Color & Control:

Taking Accessibility to the Clouds


The Word “Cloud” Is Taking On a Whole New Meaning
By Jutta Treviranus

Have you ever felt loaded down with all the tools and documents that you need to lug around with you to get things done during the day? Is your wallet overflowing with cards, your briefcase with papers, and your computer bag with devices? Do you get frustrated when trying to use workstations that are not your own, or kiosks with unfamiliar interfaces? Wouldn’t it be nice if you could stick all of this personal paraphernalia up in the ether and access it wherever and whenever you need it? Wouldn’t it be nice if you could bring the workspace that is comfortable to you, that you can use without thinking, with you when you leave home?

This is the promise of “cloud computing.” The idea is that all that stuff you presently have on your personal computer or in your filing cabinets is available to you wherever you go. Even better, whatever device you use, wherever you go, will adapt itself to work like the workstation that you are used to. If you have ever used Google Docs, Facebook or Flickr, you have already experienced the cloud.

The cloud may eventually serve as a large potluck-dinner location. We will pool our resources “up there” so that we have a richer, more diverse set of resources available for everyone. And with a richer, more diverse set of resources, it is more likely that there will be a tool or resource that is perfect for you. It also means that less well-equipped and less experienced groups or organizations can benefit from the work of more technically savvy and well-resourced groups. We can all spend our time and energy creating new things, rather than replicating what others have already created.

You will likely hear more and more debate about cloud computing in the coming months and years. There is a growing global community that is trying to make sure that the cloud is designed so that people with disabilities can benefit from its promise. The idea is that all of the connected devices we encounter in our daily lives and in our travels (and some that we are not even aware are connected, like our car, our fridge, bus stops and road signs) will automatically configure themselves to our personal specifications.

This means that you can have your screen reader, alternative keyboard, magnification, captioning, description or any other assistive functionality with you wherever you go, without carrying anything but a password, a digital ring or a smart card. Those government- service kiosks, library workstations, ATMs, airline check-in machines, parking ticket dispensers, automatic checkouts at the grocery store and online-shopping sites will all automatically configure themselves to your personal needs and specifications— no more having to justify or explain your requirements to anyone.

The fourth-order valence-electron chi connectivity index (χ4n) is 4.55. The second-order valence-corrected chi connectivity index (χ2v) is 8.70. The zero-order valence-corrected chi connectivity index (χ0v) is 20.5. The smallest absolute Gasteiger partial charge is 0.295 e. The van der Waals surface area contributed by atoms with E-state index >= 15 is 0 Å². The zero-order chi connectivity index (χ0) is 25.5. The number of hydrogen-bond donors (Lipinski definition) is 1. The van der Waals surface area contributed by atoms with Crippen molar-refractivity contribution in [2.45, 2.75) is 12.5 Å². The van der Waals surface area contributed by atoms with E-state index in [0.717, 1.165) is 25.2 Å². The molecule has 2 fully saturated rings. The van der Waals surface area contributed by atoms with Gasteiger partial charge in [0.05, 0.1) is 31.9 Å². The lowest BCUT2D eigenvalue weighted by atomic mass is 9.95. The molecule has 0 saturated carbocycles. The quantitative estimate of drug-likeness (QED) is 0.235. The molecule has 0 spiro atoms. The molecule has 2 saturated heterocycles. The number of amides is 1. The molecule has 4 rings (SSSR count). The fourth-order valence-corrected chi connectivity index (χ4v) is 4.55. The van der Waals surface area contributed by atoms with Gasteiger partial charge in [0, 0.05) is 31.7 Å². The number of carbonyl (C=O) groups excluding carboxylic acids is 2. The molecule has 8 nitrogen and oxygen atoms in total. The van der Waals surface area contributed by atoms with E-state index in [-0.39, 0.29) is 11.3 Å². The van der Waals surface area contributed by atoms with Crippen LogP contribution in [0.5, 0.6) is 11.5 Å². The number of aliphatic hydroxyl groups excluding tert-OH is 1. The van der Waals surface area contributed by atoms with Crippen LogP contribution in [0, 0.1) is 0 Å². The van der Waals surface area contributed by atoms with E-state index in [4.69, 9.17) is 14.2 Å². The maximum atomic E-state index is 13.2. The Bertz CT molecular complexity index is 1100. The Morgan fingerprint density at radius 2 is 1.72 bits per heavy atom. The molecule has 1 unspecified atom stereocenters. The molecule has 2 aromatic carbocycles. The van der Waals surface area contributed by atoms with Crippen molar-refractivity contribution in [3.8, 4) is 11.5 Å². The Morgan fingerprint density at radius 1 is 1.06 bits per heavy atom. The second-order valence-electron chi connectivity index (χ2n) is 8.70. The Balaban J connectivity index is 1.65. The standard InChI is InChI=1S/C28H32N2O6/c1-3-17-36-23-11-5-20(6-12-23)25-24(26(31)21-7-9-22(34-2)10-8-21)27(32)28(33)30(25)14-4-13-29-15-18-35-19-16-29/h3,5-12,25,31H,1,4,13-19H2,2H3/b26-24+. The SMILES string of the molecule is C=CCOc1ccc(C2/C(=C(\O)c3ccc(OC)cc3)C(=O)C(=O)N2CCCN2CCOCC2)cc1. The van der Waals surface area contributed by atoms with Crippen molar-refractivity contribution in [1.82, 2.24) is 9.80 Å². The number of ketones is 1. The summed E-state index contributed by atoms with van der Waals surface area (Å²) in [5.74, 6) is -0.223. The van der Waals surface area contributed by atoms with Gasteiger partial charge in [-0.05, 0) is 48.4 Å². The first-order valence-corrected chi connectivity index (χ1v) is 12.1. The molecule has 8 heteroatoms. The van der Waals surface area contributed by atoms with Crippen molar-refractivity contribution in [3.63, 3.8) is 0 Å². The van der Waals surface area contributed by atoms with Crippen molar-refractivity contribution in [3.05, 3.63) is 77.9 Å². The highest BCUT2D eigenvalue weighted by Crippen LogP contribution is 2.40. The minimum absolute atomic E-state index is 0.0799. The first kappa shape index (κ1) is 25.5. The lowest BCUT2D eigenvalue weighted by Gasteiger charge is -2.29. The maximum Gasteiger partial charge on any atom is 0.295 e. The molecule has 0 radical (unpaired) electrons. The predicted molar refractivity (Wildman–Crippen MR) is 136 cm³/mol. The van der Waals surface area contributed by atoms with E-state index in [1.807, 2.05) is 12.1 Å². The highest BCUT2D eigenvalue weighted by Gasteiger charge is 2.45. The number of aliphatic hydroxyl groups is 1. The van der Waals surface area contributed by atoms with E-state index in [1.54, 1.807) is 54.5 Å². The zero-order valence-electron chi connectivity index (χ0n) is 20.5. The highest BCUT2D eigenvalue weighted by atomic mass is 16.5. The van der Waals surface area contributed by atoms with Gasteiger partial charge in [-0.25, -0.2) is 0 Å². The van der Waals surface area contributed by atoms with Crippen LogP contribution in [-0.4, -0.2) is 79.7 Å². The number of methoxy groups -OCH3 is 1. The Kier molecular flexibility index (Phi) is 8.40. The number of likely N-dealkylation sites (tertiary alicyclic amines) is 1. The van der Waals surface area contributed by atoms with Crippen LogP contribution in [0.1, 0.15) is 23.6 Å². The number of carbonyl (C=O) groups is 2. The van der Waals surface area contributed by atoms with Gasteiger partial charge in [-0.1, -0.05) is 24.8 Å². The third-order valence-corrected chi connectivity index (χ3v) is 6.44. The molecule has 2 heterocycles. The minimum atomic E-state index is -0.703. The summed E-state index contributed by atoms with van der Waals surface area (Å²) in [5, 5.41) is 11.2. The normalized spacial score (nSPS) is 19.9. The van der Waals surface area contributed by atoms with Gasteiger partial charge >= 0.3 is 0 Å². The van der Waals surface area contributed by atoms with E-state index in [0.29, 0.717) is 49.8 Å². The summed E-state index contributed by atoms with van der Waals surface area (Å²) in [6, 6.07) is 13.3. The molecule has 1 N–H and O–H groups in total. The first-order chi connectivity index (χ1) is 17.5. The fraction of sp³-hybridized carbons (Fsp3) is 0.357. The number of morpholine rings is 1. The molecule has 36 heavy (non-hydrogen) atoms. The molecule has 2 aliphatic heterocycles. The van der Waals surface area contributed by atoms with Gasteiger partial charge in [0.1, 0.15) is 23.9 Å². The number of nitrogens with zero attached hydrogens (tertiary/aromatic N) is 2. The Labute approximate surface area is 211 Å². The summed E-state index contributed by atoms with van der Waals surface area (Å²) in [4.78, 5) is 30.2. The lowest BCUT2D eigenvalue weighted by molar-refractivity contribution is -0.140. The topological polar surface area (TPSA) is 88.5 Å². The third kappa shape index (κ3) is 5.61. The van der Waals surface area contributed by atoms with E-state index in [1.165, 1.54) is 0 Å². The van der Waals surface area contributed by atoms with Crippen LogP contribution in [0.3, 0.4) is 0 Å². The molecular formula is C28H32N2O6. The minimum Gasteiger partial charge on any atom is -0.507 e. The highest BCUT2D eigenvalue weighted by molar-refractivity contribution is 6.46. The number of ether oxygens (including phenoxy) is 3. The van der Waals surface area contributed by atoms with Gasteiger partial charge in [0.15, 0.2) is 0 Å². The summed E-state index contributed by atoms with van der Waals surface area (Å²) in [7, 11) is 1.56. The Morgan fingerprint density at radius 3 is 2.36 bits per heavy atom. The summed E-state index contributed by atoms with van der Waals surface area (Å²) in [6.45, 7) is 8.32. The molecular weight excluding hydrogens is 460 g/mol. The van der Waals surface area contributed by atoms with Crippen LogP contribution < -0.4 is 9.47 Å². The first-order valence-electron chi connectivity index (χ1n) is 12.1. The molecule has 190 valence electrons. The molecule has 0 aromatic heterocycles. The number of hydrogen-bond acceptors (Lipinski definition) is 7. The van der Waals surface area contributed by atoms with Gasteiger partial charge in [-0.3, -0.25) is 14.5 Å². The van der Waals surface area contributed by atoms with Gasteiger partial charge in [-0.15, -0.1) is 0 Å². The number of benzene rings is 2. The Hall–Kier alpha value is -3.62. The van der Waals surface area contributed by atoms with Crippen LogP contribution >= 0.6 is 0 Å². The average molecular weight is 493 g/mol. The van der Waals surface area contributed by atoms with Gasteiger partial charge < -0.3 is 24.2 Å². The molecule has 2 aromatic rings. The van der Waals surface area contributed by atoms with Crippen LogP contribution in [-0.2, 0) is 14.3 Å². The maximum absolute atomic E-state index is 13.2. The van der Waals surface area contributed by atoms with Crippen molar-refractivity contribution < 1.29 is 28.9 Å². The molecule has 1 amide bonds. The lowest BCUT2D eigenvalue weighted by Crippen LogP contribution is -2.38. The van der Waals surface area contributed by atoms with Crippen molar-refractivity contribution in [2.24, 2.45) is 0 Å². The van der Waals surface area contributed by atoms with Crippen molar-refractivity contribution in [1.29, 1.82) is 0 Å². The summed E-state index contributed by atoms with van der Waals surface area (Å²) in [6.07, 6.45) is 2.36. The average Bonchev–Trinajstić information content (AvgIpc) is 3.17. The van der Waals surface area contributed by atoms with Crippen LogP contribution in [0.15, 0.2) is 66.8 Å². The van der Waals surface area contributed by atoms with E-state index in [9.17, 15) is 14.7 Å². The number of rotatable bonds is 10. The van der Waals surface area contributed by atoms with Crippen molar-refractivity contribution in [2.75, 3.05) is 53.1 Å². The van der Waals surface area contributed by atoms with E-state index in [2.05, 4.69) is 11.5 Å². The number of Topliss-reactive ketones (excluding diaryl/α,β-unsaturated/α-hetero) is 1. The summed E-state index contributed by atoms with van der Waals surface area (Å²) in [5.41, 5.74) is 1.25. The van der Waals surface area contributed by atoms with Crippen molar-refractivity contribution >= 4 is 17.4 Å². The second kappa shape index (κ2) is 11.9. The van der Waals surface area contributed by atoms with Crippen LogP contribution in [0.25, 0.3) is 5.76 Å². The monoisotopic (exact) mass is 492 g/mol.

With accessibility moving to the cloud, there is also the hope that we can stop categorizing people by disability, but rather treat every person as an individual with a unique set of needs. This way, you won’t need to worry about qualifying for a special service, or about falling through the cracks or competing with another special-interest group for limited resources or political attention. The hope is that the cloud will be a level playing field from the start, because by pooling our resources, there will be enough to go around.

You might ask, “If the cloud is a communal space, what happens to privacy, ownership and security? Do I really want to store my private information up there?” Part of the response is that the cloud will also be a place to pool strategies and choices for privacy and security. Designing “identity management” in a way that is accessible and protects the privacy of people with disabilities is one of the potential challenges of the cloud computing plan that needs to be very carefully considered.

This (and other potential kinks and work to be done) is the focus of a worldwide consortium called the Global Public Inclusive Infrastructure, co-led by the Inclusive Design Research Centre at OCAD University (, the TRACE Center in Wisconsin and many others ( The work is based on pioneering research conducted here in Canada. The grand vision is that by taking accessibility to the clouds, we will open the world around us to everyone, no matter how unique their needs.


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